The Lesson of the Master by Henry James


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The Project Gutenberg eBook, The Lesson of the Master, by Henry James

This eBook is for the use of anyone anywhere at no cost and with
almost no restrictions whatsoever. You may copy it, give it away or
re-use it under the terms of the Project Gutenberg License included
with this eBook or online at

Title: The Lesson of the Master

Author: Henry James

Release Date: May 13, 2005 [eBook #898]

Language: English

Character set encoding: ISO-646-US (US-ASCII)


Transcribed from the 1915 Martin Secker edition by David Price, email

by Henry James


He had been told the ladies were at church, but this was corrected by
what he saw from the top of the steps--they descended from a great height
in two arms, with a circular sweep of the most charming effect--at the
threshold of the door which, from the long bright gallery, overlooked the
immense lawn. Three gentlemen, on the grass, at a distance, sat under
the great trees, while the fourth figure showed a crimson dress that told
as a "bit of colour" amid the fresh rich green. The servant had so far
accompanied Paul Overt as to introduce him to this view, after asking him
if he wished first to go to his room. The young man declined that
privilege, conscious of no disrepair from so short and easy a journey and
always liking to take at once a general perceptive possession of a new
scene. He stood there a little with his eyes on the group and on the
admirable picture, the wide grounds of an old country-house near
London--that only made it better--on a splendid Sunday in June. "But
that lady, who's _she_?" he said to the servant before the man left him.

"I think she's Mrs. St. George, sir."

"Mrs. St. George, the wife of the distinguished--" Then Paul Overt
checked himself, doubting if a footman would know.

"Yes, sir--probably, sir," said his guide, who appeared to wish to
intimate that a person staying at Summersoft would naturally be, if only
by alliance, distinguished. His tone, however, made poor Overt himself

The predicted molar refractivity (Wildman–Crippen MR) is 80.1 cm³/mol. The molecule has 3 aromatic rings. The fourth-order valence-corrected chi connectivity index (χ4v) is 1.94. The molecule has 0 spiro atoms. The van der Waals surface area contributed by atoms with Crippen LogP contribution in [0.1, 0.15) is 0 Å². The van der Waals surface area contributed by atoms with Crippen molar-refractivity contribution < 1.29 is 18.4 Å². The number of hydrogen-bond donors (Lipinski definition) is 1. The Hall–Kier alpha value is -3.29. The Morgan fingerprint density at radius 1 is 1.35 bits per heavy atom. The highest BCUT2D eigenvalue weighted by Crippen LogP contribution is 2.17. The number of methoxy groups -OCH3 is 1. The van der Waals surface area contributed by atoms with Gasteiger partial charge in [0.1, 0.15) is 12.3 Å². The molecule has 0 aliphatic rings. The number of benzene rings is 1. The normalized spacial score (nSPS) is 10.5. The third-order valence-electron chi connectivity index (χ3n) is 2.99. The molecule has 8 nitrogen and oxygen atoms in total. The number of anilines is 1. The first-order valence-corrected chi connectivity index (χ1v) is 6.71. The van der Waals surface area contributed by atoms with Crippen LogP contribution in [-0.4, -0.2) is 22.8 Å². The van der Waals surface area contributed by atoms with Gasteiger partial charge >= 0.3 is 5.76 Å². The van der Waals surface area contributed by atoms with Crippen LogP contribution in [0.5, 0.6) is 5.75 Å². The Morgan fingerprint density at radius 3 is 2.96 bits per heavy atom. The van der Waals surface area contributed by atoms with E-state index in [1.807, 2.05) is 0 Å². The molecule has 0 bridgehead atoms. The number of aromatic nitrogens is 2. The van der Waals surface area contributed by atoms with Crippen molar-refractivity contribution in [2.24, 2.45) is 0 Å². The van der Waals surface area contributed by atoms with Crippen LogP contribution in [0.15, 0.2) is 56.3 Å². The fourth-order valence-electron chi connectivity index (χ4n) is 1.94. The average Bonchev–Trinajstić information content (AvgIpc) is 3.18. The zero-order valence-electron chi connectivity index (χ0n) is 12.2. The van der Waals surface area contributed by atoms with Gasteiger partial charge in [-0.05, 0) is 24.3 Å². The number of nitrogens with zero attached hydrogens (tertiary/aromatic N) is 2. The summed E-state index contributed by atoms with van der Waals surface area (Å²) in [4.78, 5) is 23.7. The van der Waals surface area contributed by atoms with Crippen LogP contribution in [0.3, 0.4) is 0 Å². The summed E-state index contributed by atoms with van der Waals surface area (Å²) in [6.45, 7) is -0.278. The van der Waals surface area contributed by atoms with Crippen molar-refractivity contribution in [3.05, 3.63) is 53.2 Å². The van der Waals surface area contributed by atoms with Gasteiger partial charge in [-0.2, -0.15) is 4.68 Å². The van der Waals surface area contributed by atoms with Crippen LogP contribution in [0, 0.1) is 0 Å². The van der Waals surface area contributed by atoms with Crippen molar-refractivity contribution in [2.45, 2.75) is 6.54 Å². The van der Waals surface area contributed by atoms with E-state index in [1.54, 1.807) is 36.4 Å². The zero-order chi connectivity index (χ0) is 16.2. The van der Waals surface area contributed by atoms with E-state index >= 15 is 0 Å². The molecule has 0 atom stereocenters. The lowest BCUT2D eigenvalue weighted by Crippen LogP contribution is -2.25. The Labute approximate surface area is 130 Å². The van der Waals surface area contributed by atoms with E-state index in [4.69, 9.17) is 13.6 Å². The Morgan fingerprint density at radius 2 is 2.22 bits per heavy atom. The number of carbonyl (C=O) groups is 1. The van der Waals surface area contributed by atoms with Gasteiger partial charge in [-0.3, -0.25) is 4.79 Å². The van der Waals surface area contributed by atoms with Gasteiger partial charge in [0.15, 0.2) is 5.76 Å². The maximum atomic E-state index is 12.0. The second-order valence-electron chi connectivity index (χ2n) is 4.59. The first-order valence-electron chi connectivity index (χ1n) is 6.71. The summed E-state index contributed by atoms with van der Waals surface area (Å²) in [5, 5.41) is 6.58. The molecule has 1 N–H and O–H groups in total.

feel for the moment scantly so.

"And the gentlemen?" Overt went on.

"Well, sir, one of them's General Fancourt."

"Ah yes, I know; thank you." General Fancourt was distinguished, there
was no doubt of that, for something he had done, or perhaps even hadn't
done--the young man couldn't remember which--some years before in India.
The servant went away, leaving the glass doors open into the gallery, and
Paul Overt remained at the head of the wide double staircase, saying to
himself that the place was sweet and promised a pleasant visit, while he
leaned on the balustrade of fine old ironwork which, like all the other
details, was of the same period as the house. It all went together and
spoke in one voice--a rich English voice of the early part of the
eighteenth century. It might have been church-time on a summer's day in
the reign of Queen Anne; the stillness was too perfect to be modern, the
nearness counted so as distance, and there was something so fresh and
sound in the originality of the large smooth house, the expanse of
beautiful brickwork that showed for pink rather than red and that had
been kept clear of messy creepers by the law under which a woman with a
rare complexion disdains a veil. When Paul Overt became aware that the
people under the trees had noticed him he turned back through the open
doors into the great gallery which was the pride of the place. It
marched across from end to end and seemed--with its bright colours, its
high panelled windows, its faded flowered chintzes, its
quickly-recognised portraits and pictures, the blue-and-white china of
its cabinets and the attenuated festoons and rosettes of its ceiling--a
cheerful upholstered avenue into the other century.

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